Now under the umbrella of the Dorchester Collection whose properties include the legendary Dorchester London and Beverly Hills Hotel, Le Meurice’s ever-evolving image remains at the forefront of modern art, with the ostentatious Louis XVI interiors having been embellished by the whimsicality of Starck and his daughter Ara as part of an extensive refurbishment completed in 2016. Creativity remains at the heart of the hotel’s ethos, with the Meurice Prize for contemporary art launched in 2008 to support France’s most talented young artists, offering a prize of €20,000 to a painter, sculptor, photographer, installation or video artist.
Exclusive haute couture fashion events are also held at the hotel during the bi-annual Paris Fashion week, a tradition which began with the dazzling shows of Coco Chanel held in the hotel’s Salon de Pompadour during the 1930s, so it’s no surprise that Le Meurice is reported to be the most expensive place to reside during each nine-day event with an average rate of in excess of €1,500, a mere snip to the industry’s leading designers, models and fashionistas.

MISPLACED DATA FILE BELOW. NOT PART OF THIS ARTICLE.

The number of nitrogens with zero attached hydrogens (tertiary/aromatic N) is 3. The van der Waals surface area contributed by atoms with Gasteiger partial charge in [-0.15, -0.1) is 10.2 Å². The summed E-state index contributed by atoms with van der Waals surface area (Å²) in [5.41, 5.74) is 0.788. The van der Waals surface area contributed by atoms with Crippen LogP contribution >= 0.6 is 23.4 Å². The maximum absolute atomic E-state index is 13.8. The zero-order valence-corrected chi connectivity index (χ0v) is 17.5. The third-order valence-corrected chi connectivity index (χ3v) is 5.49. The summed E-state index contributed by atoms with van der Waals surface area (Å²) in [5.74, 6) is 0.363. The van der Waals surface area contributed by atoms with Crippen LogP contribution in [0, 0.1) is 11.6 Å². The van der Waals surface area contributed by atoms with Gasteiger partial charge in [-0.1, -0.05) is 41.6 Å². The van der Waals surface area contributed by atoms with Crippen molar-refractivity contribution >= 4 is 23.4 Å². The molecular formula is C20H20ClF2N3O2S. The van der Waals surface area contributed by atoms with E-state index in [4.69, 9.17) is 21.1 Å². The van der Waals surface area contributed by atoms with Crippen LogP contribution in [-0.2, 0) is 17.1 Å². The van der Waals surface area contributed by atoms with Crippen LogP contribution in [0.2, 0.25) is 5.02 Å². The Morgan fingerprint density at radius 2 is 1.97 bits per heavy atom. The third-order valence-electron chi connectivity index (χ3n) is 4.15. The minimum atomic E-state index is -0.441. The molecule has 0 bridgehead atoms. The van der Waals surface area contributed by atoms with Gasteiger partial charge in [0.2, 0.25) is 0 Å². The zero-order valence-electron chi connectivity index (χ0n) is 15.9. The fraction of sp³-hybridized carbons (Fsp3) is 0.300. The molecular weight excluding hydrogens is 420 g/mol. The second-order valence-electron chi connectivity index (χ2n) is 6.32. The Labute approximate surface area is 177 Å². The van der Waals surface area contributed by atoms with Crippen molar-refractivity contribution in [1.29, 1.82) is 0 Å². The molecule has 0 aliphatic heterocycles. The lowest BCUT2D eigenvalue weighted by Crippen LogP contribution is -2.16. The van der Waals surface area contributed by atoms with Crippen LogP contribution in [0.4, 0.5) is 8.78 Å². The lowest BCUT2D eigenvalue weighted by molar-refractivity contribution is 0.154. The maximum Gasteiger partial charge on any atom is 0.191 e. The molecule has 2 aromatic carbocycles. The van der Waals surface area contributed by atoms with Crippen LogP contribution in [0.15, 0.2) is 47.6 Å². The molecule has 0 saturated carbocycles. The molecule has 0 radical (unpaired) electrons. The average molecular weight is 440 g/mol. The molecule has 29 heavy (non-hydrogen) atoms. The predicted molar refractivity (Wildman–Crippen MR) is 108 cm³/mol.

Each of the 160 guest rooms and suites, originally designed by Charles Jouffre, are intended to wow with their lavishness, though none do this more than the Belle Toile Suite with its private terrace offering a 360 degree view of the city, or the Presidential Apartment the room occupied by Dalí for so many years and decorated in the taste of Versailles. Wildly immodest, every inch from the upholstery to the curtain fabrics is thrillingly sumptuous, with one eye on the past and the other very much on the future. Our spacious suite, with magnificent views of the Tuileries Garden, a marble bathroom stocked with Penhaligon’s, a mini-bar suitably filled with Krug and enough wardrobe space for a month of elegant living and dressing for dinner, was surely designed for those who don’t intend to sightsee?